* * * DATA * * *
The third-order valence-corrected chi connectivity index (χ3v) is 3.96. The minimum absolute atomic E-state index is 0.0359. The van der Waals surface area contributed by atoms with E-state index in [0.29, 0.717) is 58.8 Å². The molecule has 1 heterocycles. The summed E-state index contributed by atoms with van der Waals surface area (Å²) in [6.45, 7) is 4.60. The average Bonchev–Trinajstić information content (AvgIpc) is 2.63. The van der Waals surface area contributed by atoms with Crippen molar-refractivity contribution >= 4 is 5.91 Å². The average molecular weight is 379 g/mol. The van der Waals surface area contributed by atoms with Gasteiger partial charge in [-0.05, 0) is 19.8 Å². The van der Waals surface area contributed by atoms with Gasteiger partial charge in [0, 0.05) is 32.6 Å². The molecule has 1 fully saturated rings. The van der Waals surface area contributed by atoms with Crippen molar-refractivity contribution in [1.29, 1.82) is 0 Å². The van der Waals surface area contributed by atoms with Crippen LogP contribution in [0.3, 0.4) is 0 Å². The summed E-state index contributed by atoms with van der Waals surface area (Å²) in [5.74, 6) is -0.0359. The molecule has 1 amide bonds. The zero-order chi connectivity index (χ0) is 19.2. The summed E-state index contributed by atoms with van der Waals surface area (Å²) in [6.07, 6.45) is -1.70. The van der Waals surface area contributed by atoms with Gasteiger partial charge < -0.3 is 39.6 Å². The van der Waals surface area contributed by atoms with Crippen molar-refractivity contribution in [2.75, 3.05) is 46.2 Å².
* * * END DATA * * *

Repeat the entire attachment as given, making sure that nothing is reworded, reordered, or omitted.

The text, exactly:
The third-order valence-corrected chi connectivity index (χ3v) is 3.96. The minimum absolute atomic E-state index is 0.0359. The van der Waals surface area contributed by atoms with E-state index in [0.29, 0.717) is 58.8 Å². The molecule has 1 heterocycles. The summed E-state index contributed by atoms with van der Waals surface area (Å²) in [6.45, 7) is 4.60. The average Bonchev–Trinajstić information content (AvgIpc) is 2.63. The van der Waals surface area contributed by atoms with Crippen molar-refractivity contribution >= 4 is 5.91 Å². The average molecular weight is 379 g/mol. The van der Waals surface area contributed by atoms with Gasteiger partial charge in [-0.05, 0) is 19.8 Å². The van der Waals surface area contributed by atoms with Gasteiger partial charge in [0, 0.05) is 32.6 Å². The molecule has 1 fully saturated rings. The van der Waals surface area contributed by atoms with Crippen molar-refractivity contribution in [1.29, 1.82) is 0 Å². The van der Waals surface area contributed by atoms with Crippen LogP contribution in [0.3, 0.4) is 0 Å². The summed E-state index contributed by atoms with van der Waals surface area (Å²) in [5.74, 6) is -0.0359. The molecule has 1 amide bonds. The zero-order chi connectivity index (χ0) is 19.2. The summed E-state index contributed by atoms with van der Waals surface area (Å²) in [6.07, 6.45) is -1.70. The van der Waals surface area contributed by atoms with Gasteiger partial charge < -0.3 is 39.6 Å². The van der Waals surface area contributed by atoms with Crippen molar-refractivity contribution in [2.75, 3.05) is 46.2 Å².